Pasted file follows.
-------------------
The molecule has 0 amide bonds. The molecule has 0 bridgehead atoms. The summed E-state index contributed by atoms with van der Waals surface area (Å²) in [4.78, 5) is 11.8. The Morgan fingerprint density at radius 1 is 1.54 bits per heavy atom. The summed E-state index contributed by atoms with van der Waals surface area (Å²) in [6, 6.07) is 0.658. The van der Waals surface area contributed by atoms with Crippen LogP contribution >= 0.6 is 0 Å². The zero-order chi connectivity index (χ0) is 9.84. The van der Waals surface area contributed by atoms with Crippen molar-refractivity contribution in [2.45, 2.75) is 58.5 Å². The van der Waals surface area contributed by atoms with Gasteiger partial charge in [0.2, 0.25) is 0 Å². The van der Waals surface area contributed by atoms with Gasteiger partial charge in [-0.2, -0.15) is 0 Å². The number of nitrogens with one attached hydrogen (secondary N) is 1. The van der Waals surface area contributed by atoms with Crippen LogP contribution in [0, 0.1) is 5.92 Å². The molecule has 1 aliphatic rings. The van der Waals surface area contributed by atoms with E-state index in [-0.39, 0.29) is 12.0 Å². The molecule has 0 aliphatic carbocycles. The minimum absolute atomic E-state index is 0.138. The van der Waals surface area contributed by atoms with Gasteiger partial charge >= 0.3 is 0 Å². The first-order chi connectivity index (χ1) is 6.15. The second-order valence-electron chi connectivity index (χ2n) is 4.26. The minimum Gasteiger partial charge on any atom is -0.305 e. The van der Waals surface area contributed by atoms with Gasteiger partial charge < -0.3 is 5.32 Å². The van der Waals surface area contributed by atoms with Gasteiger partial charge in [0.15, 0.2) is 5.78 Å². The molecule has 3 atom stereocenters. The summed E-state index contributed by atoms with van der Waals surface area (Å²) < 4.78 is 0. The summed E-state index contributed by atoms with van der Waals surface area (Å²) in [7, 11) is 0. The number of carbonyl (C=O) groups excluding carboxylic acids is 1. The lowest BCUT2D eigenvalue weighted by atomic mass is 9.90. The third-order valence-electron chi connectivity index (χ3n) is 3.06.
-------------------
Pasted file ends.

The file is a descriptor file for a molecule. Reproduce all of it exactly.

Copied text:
The molecule has 0 amide bonds. The molecule has 0 bridgehead atoms. The summed E-state index contributed by atoms with van der Waals surface area (Å²) in [4.78, 5) is 11.8. The Morgan fingerprint density at radius 1 is 1.54 bits per heavy atom. The summed E-state index contributed by atoms with van der Waals surface area (Å²) in [6, 6.07) is 0.658. The van der Waals surface area contributed by atoms with Crippen LogP contribution >= 0.6 is 0 Å². The zero-order chi connectivity index (χ0) is 9.84. The van der Waals surface area contributed by atoms with Crippen molar-refractivity contribution in [2.45, 2.75) is 58.5 Å². The van der Waals surface area contributed by atoms with Gasteiger partial charge in [0.2, 0.25) is 0 Å². The van der Waals surface area contributed by atoms with Gasteiger partial charge in [-0.2, -0.15) is 0 Å². The number of nitrogens with one attached hydrogen (secondary N) is 1. The van der Waals surface area contributed by atoms with Crippen LogP contribution in [0, 0.1) is 5.92 Å². The molecule has 1 aliphatic rings. The van der Waals surface area contributed by atoms with E-state index in [-0.39, 0.29) is 12.0 Å². The molecule has 0 aliphatic carbocycles. The minimum absolute atomic E-state index is 0.138. The van der Waals surface area contributed by atoms with Gasteiger partial charge >= 0.3 is 0 Å². The first-order chi connectivity index (χ1) is 6.15. The second-order valence-electron chi connectivity index (χ2n) is 4.26. The minimum Gasteiger partial charge on any atom is -0.305 e. The van der Waals surface area contributed by atoms with Gasteiger partial charge < -0.3 is 5.32 Å². The van der Waals surface area contributed by atoms with Gasteiger partial charge in [0.15, 0.2) is 5.78 Å². The molecule has 3 atom stereocenters. The summed E-state index contributed by atoms with van der Waals surface area (Å²) < 4.78 is 0. The summed E-state index contributed by atoms with van der Waals surface area (Å²) in [7, 11) is 0. The number of carbonyl (C=O) groups excluding carboxylic acids is 1. The lowest BCUT2D eigenvalue weighted by atomic mass is 9.90. The third-order valence-electron chi connectivity index (χ3n) is 3.06.